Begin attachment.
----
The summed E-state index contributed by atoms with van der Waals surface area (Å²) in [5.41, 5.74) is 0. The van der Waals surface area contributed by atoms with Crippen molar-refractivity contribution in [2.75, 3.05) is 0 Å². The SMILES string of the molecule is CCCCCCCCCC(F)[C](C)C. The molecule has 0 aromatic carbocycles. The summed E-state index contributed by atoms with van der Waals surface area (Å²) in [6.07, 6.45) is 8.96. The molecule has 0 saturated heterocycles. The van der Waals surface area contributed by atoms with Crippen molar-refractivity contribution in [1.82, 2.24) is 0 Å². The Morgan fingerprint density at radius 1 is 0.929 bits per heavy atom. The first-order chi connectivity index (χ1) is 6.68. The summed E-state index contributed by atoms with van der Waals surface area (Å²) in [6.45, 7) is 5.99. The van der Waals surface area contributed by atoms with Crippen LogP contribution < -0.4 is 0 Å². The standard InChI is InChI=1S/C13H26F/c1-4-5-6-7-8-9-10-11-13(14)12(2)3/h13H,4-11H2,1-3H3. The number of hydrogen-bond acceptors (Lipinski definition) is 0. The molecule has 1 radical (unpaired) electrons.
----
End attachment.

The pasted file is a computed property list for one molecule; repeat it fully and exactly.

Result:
The summed E-state index contributed by atoms with van der Waals surface area (Å²) in [5.41, 5.74) is 0. The van der Waals surface area contributed by atoms with Crippen molar-refractivity contribution in [2.75, 3.05) is 0 Å². The SMILES string of the molecule is CCCCCCCCCC(F)[C](C)C. The molecule has 0 aromatic carbocycles. The summed E-state index contributed by atoms with van der Waals surface area (Å²) in [6.07, 6.45) is 8.96. The molecule has 0 saturated heterocycles. The van der Waals surface area contributed by atoms with Crippen molar-refractivity contribution in [1.82, 2.24) is 0 Å². The Morgan fingerprint density at radius 1 is 0.929 bits per heavy atom. The first-order chi connectivity index (χ1) is 6.68. The summed E-state index contributed by atoms with van der Waals surface area (Å²) in [6.45, 7) is 5.99. The van der Waals surface area contributed by atoms with Crippen LogP contribution < -0.4 is 0 Å². The standard InChI is InChI=1S/C13H26F/c1-4-5-6-7-8-9-10-11-13(14)12(2)3/h13H,4-11H2,1-3H3. The number of hydrogen-bond acceptors (Lipinski definition) is 0. The molecule has 1 radical (unpaired) electrons.